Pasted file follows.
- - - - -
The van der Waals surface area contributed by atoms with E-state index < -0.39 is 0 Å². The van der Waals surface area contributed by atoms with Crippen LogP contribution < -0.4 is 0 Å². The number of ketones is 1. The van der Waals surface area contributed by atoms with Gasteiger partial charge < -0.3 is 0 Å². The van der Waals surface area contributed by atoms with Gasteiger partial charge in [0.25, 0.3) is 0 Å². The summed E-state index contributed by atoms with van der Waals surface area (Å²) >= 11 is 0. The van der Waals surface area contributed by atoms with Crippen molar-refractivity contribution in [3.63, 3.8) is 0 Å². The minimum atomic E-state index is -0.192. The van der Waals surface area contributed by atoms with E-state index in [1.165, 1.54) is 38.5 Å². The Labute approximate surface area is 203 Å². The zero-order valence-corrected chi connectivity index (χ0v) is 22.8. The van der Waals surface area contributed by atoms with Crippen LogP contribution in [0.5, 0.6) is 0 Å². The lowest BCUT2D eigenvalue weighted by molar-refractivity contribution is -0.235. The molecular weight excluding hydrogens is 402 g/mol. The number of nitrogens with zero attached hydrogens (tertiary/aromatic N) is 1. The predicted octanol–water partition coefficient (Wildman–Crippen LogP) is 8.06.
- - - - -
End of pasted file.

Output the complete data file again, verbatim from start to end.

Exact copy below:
The van der Waals surface area contributed by atoms with E-state index < -0.39 is 0 Å². The van der Waals surface area contributed by atoms with Crippen LogP contribution < -0.4 is 0 Å². The number of ketones is 1. The van der Waals surface area contributed by atoms with Gasteiger partial charge < -0.3 is 0 Å². The van der Waals surface area contributed by atoms with Gasteiger partial charge in [0.25, 0.3) is 0 Å². The summed E-state index contributed by atoms with van der Waals surface area (Å²) >= 11 is 0. The van der Waals surface area contributed by atoms with Crippen molar-refractivity contribution in [3.63, 3.8) is 0 Å². The minimum atomic E-state index is -0.192. The van der Waals surface area contributed by atoms with E-state index in [1.165, 1.54) is 38.5 Å². The Labute approximate surface area is 203 Å². The zero-order valence-corrected chi connectivity index (χ0v) is 22.8. The van der Waals surface area contributed by atoms with Crippen LogP contribution in [0.5, 0.6) is 0 Å². The lowest BCUT2D eigenvalue weighted by molar-refractivity contribution is -0.235. The molecular weight excluding hydrogens is 402 g/mol. The number of nitrogens with zero attached hydrogens (tertiary/aromatic N) is 1. The predicted octanol–water partition coefficient (Wildman–Crippen LogP) is 8.06.